Measles

What Parents Need to Know During a Measles Outbreak

As the number of measles cases hits a record high this year, surpassing previous annual totals this century, parents are raising concerns. The disease, which was once eliminated in the United States, has resurfaced and spread across 23 states with an estimated 764 cases in May 2019, according to the Centers for Disease Control and Prevention (CDC).

What is the measles?

A highly contagious airborne virus, the measles is transmitted by direct contact and infectious droplets. The virus can live on surfaces for up to two hours and can be spread days before visible symptoms are present or after recovery. Initial symptoms include fever, runny nose, watery eyes, followed by a rash starting from the head and spreading to the rest of the body. In some cases, measles can cause severe health complications including pneumonia and encephalitis, which is inflammation of the brain.

Signs and Symptoms of Measles

Measles  Outbreak

A highly contagious airborne virus, the measles is transmitted by direct contact and infectious droplets.

There is no way to tell how severe the symptoms will be for someone with the measles. According to the CDC, 1 in every 20 children with measles gets pneumonia, which is the most common cause of death in young children with measles. The susceptible rate of exposure is 90%, or 1 in 9 people, for those who do not have immunity. Infants and young children are the most vulnerable group affected by this disease and are at the highest risk of hospitalization and death due to measles.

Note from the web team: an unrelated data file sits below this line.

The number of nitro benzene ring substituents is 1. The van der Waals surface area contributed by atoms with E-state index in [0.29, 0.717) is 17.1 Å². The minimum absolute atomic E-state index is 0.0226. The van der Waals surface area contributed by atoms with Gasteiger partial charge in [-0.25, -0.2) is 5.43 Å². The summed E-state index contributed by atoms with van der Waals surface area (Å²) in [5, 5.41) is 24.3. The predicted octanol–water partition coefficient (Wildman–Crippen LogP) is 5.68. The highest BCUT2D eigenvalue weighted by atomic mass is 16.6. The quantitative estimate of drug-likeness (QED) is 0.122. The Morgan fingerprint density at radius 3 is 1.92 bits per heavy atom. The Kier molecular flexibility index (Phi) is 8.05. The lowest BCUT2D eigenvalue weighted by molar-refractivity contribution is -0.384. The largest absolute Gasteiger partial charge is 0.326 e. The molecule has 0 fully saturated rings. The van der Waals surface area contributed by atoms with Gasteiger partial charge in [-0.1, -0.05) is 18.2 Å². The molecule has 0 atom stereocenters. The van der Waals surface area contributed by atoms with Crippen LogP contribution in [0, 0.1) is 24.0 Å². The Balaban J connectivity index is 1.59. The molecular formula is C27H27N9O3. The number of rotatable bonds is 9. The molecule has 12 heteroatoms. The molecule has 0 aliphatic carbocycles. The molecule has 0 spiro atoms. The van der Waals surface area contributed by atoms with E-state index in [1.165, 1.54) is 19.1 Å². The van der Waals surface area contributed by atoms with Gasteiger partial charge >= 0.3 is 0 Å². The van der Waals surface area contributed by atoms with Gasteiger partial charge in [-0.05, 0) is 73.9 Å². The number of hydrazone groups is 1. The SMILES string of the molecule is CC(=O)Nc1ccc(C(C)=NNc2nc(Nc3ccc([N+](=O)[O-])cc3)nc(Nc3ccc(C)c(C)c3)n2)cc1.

“There can be severe complications associated with the measles including acute encephalitis, which occurs in 1 out of 1,000 cases and is a result of the brain becoming infected during the rash phase leading to permanent brain damage. These are still pretty high odds, which can be managed simply by vaccinating your children,” said Joseph Baust Jr., MD, FAAP, a pediatrician at TPMG James River Pediatrics in Newport News.

The Measles Vaccine

The American Academy of Pediatrics (AAP) is urging families to vaccinate their children against the measles. The recommended age for immunization is one dose at 12-15 months and a second dose at 4-6 years. The MMR vaccine protects against three diseases: measles, mumps, and rubella.

If you are concerned you no longer have immunity or record of an initial vaccination as a child, a booster is available for adults. Contact your primary care provider for further information.

“A third dose of Measles, Mumps, and Rubella (MMR) vaccine isn’t going to harm you,” said Baust. “Probably the largest factor we’re fighting is misinformation. The MMR vaccine is very safe and is 97% effective at preventing measles when given in two doses.”

Your pediatrician is your best source of advice on vaccinations and can provide further guidance on vaccine recommendations for children and adults. Contact your pediatrician or primary care physician if you have questions about the measles virus or the MMR vaccine.

Additional Resources

Top 4 Things Parents Need to Know about Measles – CDC


Dr. Joseph Baust

Joseph A. Baust Jr., MD, FAAP

 

About Dr. Joseph Baust

Joseph A. Baust Jr., MD, FAAP, is board certified by the American Board of Pediatrics and a Fellow of the American Academy of Pediatrics. Dr. Baust practices at TPMG James River Pediatrics in Newport News with Dr. Carol Steiner and Lee Gotthardt, FNP-C, where they offer complete medical service to infants, children and young adults to the age of 21 years. To schedule an appointment at TPMG James River Pediatrics or for further information, call  (757) 595-3570.